Breena Clarke, a resident of Jersey City by way of New York City and Washington, D.C., author of three novels: River, Cross My Heart an Oprah Book Club Selection in 1999, Stand the Storm, named one of the Best 100 Books of 2008 by The Washington Post, and in 2014 Angels Make Their Hope Here.  She is a co-founder and co-organizer of the Festival of Women Writers.

Stephanie Nikolopoulos, a New Yorker and co-author with Paul Maher Jr. of the biography Burning Furiously Beautiful: the True Story of Jack Kerouac’s On The Road. She is a blogger, essayist, editor, and cyber journalist. Her essays on art and literature have appeared in a number of publications. She is a participating Festival writer this year as well as in 2014.

Cheryl Clarke, Emcee, a resident of Jersey City by way of New Brunswick and Wash., D.C., author of four books of poetry, the critical study, After Mecca: Women Poets and the Black Arts Movement, and The Days of Good Looks: Prose and Poetry, 1980-2005. She is a co-organizer of the Hobart Festival of Women Writers.

Facebook RSVP encouraged, but not required.

So, not only do I get to read at a cherish bookstore, but I also get to read with an impressive group of writers!

The event is just a mere taste of what what’s to come at the Festival of Women Writers taking place September 11-13 in Hobart, New York — a quaint town in the Catskills known for its many bookstores. These authors and many more will be reading and teaching writing all weekend long. I had such a blast last year and can’t wait to go again. I’ll be teaching a new class this year, which I think is going to be a lot of fun if you’re into experimental writing styles. You can register for the Festival here.

If you missed it, you can see the Festival of Women Writers spotlight on me here. Breena Clarke interviewed me for this one. (For last year’s spotlight, go here.)

Here too is a radio interview I did with Simona David while at the Festival.

Get all the latest announcements on my readings and teaching gigs in the Appearance section of my blog.

Breena Clarke Interviews Me for the Festival of Women Writers Blog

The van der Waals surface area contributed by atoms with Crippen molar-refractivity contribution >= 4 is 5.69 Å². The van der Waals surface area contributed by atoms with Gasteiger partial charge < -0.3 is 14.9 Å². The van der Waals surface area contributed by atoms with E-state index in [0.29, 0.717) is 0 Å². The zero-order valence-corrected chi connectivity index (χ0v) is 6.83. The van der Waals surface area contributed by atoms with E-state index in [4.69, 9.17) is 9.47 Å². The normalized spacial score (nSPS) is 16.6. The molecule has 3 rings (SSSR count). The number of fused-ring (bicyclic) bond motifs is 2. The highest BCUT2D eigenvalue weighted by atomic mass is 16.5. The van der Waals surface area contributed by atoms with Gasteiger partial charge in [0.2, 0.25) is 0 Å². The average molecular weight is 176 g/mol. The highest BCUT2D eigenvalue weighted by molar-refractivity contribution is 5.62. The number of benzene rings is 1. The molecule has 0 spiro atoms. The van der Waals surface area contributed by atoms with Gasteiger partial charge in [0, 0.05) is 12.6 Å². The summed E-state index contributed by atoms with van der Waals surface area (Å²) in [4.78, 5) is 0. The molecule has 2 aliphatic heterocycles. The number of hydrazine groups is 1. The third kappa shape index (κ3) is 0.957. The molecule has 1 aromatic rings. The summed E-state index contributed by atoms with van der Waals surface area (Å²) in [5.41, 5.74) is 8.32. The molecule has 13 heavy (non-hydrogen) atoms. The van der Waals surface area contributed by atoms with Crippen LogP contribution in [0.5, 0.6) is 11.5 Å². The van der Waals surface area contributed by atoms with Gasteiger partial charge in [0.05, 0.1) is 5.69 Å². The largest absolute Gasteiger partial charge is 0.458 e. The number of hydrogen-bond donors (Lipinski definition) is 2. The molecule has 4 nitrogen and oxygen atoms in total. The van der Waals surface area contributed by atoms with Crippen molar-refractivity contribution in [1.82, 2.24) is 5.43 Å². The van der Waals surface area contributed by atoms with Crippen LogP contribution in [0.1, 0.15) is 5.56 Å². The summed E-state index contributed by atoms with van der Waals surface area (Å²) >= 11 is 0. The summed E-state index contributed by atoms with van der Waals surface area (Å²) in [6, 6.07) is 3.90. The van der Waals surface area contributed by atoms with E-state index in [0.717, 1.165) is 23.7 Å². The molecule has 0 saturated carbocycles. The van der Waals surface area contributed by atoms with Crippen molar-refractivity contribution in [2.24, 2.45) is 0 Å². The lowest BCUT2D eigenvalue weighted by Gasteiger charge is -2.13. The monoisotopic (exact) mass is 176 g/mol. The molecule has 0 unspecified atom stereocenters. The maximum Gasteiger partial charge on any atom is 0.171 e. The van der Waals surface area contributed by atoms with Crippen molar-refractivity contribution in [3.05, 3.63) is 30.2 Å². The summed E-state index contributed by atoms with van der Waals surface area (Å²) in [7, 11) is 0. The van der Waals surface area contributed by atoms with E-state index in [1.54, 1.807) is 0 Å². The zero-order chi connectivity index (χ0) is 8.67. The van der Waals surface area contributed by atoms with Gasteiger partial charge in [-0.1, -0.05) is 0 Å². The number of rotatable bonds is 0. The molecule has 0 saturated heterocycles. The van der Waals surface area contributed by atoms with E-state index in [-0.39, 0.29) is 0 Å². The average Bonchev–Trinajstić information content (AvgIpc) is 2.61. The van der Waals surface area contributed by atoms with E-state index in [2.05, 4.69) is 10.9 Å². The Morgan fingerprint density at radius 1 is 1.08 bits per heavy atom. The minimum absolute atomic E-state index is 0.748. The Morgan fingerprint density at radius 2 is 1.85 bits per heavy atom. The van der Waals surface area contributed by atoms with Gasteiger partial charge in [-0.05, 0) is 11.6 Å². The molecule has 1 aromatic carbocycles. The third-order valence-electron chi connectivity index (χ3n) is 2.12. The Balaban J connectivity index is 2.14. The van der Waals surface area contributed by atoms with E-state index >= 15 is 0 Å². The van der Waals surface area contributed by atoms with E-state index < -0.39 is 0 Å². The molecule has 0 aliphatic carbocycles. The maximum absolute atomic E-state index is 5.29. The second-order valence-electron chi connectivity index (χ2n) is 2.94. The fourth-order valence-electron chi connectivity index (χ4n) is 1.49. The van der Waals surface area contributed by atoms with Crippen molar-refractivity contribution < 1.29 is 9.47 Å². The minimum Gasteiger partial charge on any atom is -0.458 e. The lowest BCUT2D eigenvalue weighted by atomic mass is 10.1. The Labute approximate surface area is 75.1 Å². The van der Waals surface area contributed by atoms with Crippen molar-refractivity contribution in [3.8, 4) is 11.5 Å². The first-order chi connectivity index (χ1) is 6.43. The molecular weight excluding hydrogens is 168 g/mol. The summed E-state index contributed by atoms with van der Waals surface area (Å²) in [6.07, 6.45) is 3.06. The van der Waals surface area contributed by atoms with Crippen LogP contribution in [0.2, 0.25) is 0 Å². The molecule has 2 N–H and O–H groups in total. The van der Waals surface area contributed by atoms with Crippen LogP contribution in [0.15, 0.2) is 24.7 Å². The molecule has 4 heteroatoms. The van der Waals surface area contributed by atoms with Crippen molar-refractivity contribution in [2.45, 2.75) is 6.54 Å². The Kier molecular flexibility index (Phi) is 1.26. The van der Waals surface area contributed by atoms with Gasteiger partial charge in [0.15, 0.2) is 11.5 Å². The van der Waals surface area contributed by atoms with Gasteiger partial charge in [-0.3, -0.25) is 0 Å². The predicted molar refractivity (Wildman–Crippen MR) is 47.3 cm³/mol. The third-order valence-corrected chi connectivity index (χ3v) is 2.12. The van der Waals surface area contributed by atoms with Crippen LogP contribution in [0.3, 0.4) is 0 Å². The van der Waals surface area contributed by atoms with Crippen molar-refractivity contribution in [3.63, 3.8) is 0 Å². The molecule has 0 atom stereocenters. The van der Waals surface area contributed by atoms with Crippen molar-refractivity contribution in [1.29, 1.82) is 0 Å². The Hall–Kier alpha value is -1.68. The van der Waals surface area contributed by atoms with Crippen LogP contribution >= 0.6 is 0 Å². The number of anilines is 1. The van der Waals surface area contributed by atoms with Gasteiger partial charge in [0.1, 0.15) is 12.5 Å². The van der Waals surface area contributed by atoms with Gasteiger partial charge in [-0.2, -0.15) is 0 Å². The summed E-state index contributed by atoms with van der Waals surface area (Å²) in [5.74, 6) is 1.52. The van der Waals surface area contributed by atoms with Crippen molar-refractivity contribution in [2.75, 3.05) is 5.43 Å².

22 Jul

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Novelist Breena Clarke — whose book River, Cross My Heart was an Oprah book club pick! — recently interviewed me for the Hobart Festival of Women Writers blog.

She asks:

Clarke: I’m of the generation that kind of took our counter-culture marching orders from the Beats. You’re a couple of thousand years younger than me. How did you fall under the spell of Jack Kerouac and the Beats?  

You can read my answer that question and her others here.

I’m super excited to be participating in the Festival of Women Writers again this year!

I’ll be reading from Burning Furiously Beautiful: The True Story of Jack Kerouac’s “On the Road” with Festival participants at WORD bookstore in Jersey City (123 Newark Ave.) on August 18 at 7:30pm.

Then September 11-13, I’ll be returning to the Catskills to teach a writing class at the Hobart Festival of Women Writers.

Festival of Women Writers Shines Spotlight on Me

26 Aug

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The Festival of Women Writers in Hobart, New York, recently featured me in their newsletter! You can read it in full here.

I can’t wait for to get up to this cute little town of books up in the Catskills. It’s such an honor to be included in this year’s festival. The line-up is spectacular:

I’ll be reading from Burning Furiously Beautiful as part of the Hobart Book Village Festival of Women Writer opening readings on Friday, September 5th at 3:30pm. Then on Saturday, bright and early at 9:30am I’ll be teaching my popular workshop The Role of Place for Reader and Writer. Workshop participants will look at several examples of great setting from literature and then do writing exercises to explore unique ways to imbue the story with a sense of place. You can register here.

Find out more on the Hobart Festival of Women Writers website.

Check out the blog.

Help support women writers by contributing to this event.

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For my other upcoming events, check out my appearances page. If you’re interested in booking me for a reading or hiring me to lead a writing workshop, you can contact me at snikolop {@} alumna.scrippscollege.edu.